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decided: August 10, 1988.



Samuel C. Stratton, Westchester, Pa., for petitioner.

James Patrick Leonard, Philadelphia Asst. Disc. Counsel, for Disciplinary Bd.

Nix, C.j., and Larsen, Flaherty, McDermott, Zappala, Papadakos and Stout, JJ. Nix, C.j., joins the Majority opinion and also files a concurring opinion.

Author: Papadakos

[ 519 Pa. Page 281]


On March 18, 1988, Petitioner, Attorney T., filed the Petition now before us in which she requests this Court to exercise our extraordinary jurisdiction pursuant to 42 Pa.C.S. § 726*fn1 and our King's Bench Powers by granting a "temporary restraining order"*fn2 to prevent the Office of Disciplinary Counsel of Pennsylvania from revealing the content of her disciplinary file to the New Jersey disciplinary authorities. Petitioner contends that since her pending disciplinary matters have not been adjudicated, and do not fall into any of the exceptions to the requirement of confidentiality in disciplinary proceedings of Pa.R.D.E. 402,

[ 519 Pa. Page 282]

    the information within her file is privileged and not subject to disclosure to other jurisdictions' disciplinary authorities until and unless public discipline is imposed.*fn3 Disciplinary Counsel, on the other hand, contends that Pa.R.D.E. 402 not only does not prohibit the transfer of this information, but, in fact, Disciplinary Counsel is obliged to provide the information to the Office of Attorney Ethics for the Supreme Court of New Jersey pursuant to the Code of Professional Responsibility, DR 1-103(B).

In determining whether an injunction should be granted, we must consider the questions of whether Disciplinary Counsel is barred by Pa.R.D.E. 402 and applicable law regarding confidentiality of disciplinary proceedings from providing information and/or evidence of attorney misconduct in Pennsylvania or in other jurisdictions to the appropriate disciplinary authorities in such other jurisdictions prior to a final determination by this Court that the attorney has engaged in misconduct in Pennsylvania sufficient to warrant public discipline; and whether Pa.R.D.E. 402 impliedly converts all information/evidence of attorney misconduct wherever committed into privileged materials for purposes of DR 1-103(A) and (B). Disciplinary Counsel has also filed a Petition to Compel Medical Examination under Pa.R.D.E. 301(d) against Petitioner requesting that this Court order an independent medical examination to establish her present capacity to practice law in this jurisdiction.*fn4

The facts underlying the instant petition are as follows: Petitioner is licensed to practice law in both Pennsylvania and New Jersey and is currently the subject of a Petition

[ 519 Pa. Page 283]

    for Discipline filed by Disciplinary Counsel alleging violations of several Disciplinary Rules of the Code of Professional Responsibility. None of the matters have yet been adjudicated by the Disciplinary Board of the Supreme Court of Pennsylvania (Board) and there has been no recommendation of discipline by the Board to this Court. During the course of the disciplinary investigation, and based on complaints filed by Petitioner's Pennsylvania clients, Disciplinary Counsel discovered evidence indicating that Petitioner had co-mingled and possibly misappropriated the funds of Pennsylvania clients and at least one New Jersey client in violation of various Pennsylvania and New Jersey disciplinary rules.

The New Jersey Office of Attorney Ethics has requested that the Office of Disciplinary Counsel provide it with "any information" it may possess concerning Petitioner. This request was predicated on a pending disciplinary matter in that jurisdiction involving New Jersey clients, in which the New Jersey Supreme Court entered an order placing Petitioner on temporary disability inactive status in New Jersey. This transfer to inactive status was based upon alleged physical and emotional difficulties and is to continue pending the final resolution of the ethics proceeding. The issue of Petitioner's capacity to practice law has been linked by her psychiatrist to injuries she received in an automobile accident and complications therefrom which have placed her in an exhausted mental state. Disciplinary Counsel has indicated its intent to make disclosure of the evidence it possesses relative to Petitioner's misconduct in the representation of the New Jersey client and relative to her previous statements concerning her medical condition claiming that it is obligated to do so by Pennsylvania DR 1-103(B). Petitioner objected to such disclosure and filed the instant petition with this Court on March 18, 1988. Disciplinary Counsel replied in writing the same day and arguments were held on the motion before Mr. Justice McDermott on March 25, 1988. At that proceeding, Disciplinary Counsel agreed to preserve the confidentiality of Petitioner's records pending a ruling by the full Court.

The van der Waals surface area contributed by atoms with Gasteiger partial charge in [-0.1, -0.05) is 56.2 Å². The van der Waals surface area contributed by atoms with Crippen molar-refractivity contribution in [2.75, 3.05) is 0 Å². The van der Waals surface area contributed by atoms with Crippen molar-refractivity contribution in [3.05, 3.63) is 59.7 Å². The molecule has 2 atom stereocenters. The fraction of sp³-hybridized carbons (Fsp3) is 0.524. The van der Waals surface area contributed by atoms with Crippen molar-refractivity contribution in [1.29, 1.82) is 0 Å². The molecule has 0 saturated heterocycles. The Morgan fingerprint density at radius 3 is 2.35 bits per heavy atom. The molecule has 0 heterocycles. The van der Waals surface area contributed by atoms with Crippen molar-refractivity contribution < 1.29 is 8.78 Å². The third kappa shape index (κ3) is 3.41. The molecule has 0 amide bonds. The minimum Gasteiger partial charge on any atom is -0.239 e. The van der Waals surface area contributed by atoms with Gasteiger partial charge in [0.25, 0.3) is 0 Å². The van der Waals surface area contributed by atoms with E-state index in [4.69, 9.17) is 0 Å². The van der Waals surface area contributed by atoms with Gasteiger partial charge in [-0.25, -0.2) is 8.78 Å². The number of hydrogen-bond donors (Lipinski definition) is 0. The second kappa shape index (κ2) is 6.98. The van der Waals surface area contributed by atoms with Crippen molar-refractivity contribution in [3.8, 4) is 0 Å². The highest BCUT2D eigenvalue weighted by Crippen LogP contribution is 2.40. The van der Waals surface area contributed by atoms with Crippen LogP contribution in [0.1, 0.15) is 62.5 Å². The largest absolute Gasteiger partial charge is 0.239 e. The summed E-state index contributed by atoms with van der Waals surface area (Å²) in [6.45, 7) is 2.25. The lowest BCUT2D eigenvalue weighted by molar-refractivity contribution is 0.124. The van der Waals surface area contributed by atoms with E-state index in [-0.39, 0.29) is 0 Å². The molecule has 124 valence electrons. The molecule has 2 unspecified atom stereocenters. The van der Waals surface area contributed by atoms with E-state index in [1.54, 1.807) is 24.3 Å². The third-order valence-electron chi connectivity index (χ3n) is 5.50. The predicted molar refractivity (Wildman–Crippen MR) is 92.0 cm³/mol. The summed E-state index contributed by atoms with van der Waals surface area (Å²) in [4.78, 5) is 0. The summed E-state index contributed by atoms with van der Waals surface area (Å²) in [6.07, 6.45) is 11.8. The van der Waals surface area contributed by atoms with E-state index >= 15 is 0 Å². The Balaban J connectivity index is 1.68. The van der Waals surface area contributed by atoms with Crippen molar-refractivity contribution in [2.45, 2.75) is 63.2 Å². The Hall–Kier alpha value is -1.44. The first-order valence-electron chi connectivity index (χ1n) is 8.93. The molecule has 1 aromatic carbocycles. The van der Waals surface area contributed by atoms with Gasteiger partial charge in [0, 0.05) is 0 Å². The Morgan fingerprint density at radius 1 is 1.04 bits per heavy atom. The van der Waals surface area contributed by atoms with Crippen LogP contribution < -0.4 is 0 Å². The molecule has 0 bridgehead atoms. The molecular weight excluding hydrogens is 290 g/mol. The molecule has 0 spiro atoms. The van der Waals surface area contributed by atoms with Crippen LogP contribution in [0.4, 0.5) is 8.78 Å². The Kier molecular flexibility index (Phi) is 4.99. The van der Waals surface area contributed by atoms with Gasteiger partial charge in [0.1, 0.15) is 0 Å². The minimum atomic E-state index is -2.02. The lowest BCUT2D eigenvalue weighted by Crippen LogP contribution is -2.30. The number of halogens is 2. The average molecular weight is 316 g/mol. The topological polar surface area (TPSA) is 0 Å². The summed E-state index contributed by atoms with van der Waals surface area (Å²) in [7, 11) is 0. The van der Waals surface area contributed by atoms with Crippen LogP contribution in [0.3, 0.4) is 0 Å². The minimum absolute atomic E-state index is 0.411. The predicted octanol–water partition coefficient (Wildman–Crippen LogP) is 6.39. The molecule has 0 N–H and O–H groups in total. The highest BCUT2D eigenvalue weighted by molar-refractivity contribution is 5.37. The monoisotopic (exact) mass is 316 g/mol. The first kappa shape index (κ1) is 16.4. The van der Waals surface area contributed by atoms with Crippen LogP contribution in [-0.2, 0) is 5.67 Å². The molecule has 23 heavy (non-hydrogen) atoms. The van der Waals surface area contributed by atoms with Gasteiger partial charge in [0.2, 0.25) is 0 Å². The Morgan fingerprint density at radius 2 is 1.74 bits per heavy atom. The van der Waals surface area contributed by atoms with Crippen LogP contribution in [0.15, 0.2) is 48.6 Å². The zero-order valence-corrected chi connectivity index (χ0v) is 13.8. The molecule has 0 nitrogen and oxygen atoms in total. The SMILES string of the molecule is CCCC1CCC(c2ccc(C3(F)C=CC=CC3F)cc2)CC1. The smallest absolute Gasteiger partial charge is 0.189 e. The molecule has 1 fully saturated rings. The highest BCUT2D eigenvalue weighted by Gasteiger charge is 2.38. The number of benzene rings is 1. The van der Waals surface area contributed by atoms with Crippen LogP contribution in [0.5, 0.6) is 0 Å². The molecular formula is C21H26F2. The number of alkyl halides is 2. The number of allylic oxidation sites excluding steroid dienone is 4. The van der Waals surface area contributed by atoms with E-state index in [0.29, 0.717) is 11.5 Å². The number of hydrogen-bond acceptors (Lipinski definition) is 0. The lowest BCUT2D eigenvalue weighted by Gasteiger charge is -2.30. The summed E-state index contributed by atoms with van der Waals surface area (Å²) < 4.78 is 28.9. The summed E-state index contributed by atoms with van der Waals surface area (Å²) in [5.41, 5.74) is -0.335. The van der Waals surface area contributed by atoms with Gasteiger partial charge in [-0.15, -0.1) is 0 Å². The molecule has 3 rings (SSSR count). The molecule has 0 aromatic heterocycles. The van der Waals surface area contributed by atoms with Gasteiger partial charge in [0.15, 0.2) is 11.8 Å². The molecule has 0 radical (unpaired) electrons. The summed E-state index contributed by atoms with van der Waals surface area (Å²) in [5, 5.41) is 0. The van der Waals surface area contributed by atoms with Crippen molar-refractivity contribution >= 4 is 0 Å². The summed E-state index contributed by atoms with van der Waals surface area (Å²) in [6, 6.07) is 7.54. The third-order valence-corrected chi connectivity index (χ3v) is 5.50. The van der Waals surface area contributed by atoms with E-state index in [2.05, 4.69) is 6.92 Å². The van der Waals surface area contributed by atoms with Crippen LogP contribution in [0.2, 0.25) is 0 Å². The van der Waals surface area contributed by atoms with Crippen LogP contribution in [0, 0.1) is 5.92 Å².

[ 519 Pa. Page 284]

The confidentiality of attorney disciplinary proceedings is well established and serves a vital function in assisting legitimate governmental processes. McLaughlin v. Philadelphia Newspapers, Inc., 465 Pa. 104, 348 A.2d 376 (1975). McLaughlin involved an action brought by a newspaper to vacate an impoundment order with respect to disciplinary proceedings regarding a private attorney who was later appointed to public office. The newspaper sought permission to have its personnel inspect and photograph records of the disciplinary proceeding. This Court held that it was not a violation of freedom of the press to deny the newspaper access to court records of disciplinary proceedings concerning matters which were non-criminal and non-governmental in nature, where the proceedings were conducted with the expectation of all concerned that unless public discipline were imposed the proceedings would remain confidential. An impoundment order was in accordance with standard practice and the lawyer involved desired that confidentiality be maintained. Id., 465 Pa. at 117-118, 348 A.2d 382-383.